Throwback Thursday by Matson Insurance: Brookville’s Renaissance Man

Matson Insurance has partnered with Jefferson County History Center to offer readers a look into Jefferson County’s past. Today, Brookville’s Renaissance Man is highlighted.

(Submitted by Carole Briggs, Jefferson County Historical Society.)


“Renaissance Man” Ira C. Fuller was a farmer, timberman, investor, oil and natural gas speculator, photographer, traveler, hotel owner, mill owner, storekeeper, banker, and author. A Renaissance man is one with broad intellectual interests and is accomplished in areas of both the arts and the sciences.

In fact, Fuller’s friend Alfred Truman wrote upon his death in 1913, “ …he became scholastic in bearing and a man of world-wide conception and information…Mr. Fuller’s business career was varied in the extreme, the writer failing to recall another in any sense its equal in comparison.”

Raised on a farm in Winslow Township Ira Fuller had the gumption and an eye to the future, he farmed and timbered and very quickly made substantial profits, profits that would be wisely invested. At the age of 26, he married Ann A. Fryer, the middle of the five children of Samuel G. and Mary Ann Fryer. Five years later, when Edwin Drake discovered oil in Venango County, Fuller recognized its potential and invested immediately in the black gold. He also applied his interest in both the arts and sciences and his hand at photography.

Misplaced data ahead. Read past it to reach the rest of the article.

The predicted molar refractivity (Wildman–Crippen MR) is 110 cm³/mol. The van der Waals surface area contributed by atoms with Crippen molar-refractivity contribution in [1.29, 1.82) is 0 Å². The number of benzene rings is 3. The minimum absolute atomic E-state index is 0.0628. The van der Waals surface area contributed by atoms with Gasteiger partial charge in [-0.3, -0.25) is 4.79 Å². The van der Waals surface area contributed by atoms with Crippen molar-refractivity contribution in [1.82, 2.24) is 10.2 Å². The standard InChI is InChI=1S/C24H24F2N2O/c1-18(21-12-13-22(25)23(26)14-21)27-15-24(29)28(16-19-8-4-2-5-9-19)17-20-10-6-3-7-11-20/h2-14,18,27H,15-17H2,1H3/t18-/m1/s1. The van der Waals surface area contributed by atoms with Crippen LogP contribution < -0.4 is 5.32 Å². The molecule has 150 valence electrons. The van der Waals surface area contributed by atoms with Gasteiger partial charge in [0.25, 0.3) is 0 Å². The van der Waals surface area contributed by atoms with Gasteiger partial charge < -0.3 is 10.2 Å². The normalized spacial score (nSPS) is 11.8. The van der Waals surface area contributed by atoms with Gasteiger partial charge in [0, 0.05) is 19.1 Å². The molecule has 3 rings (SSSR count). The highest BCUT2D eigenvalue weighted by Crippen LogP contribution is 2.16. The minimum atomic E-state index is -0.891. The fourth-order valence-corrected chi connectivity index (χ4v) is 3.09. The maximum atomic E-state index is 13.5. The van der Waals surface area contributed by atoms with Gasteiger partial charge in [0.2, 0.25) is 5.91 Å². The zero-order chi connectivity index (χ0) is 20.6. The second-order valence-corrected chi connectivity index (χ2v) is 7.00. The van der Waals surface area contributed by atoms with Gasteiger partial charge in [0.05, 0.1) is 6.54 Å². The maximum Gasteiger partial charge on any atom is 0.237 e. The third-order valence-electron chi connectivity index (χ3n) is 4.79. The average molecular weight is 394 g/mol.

By the end of the Civil War, Fuller had amassed enough money to join other stockholders to form the First National Bank of Brookville. Philip Taylor was the president. The bank voluntarily dissolved in 1874, two years after Taylor’s death.

What would the 46-year-old Fuller do with the profits reaped from the First National Bank? W. F. Clark and his son had built and operated a private bank in the building where Ferringer’s Flowers* is today. When Clark’s son died, and that bank closed, Fuller established his own banking house there. Then, two years later, he joined others to establish the National Bank of Brookville in the “Stone Bank Building,” one of the “three banks in a row” on Main Street.

Fuller bought the American Hotel and operated it for four years. That same year, he bought the “Red Mill” from Reid Taylor, and two years later, a store in Winslow Township. Never one to rest on past laurels, his interest in things scientific led Fuller to install a new roller process in the mill.

Ira C. Fuller also was a writer! 1899 was also the year he published The Romance of Jude, one of four books he wrote. The others were The Mysteries (1900), Tutelary Gods and Ancient Spirits and Poems and Essays. (The History Center is interested in locating copies of the last two.)

As the end of the 19th century drew near, and Fuller entered his 70s, he was drawn to the Spiritualist Movement. Friend Alfred Truman wrote, “His labors on metaphysical investigation largely comprised his work in after life, serving to keep his mind active and afford him solace throughout his declining years.”
Ira C. Fuller, Jefferson County’s Renaissance Man, died in 1913 at the age of 85 with “his mental faculties unimpaired.”

[email protected] County Historical Society, Inc.

Throwback Thursday is brought to you by Matson Insurance in Brookville.

Submitted by the Jefferson County History Center.

[Photo below: At the end of his life, Jefferson County’s Renaissance Man turned to spiritualism and writing. The “Romance of Jude” is one of four books he wrote. (Courtesy JCHS)]

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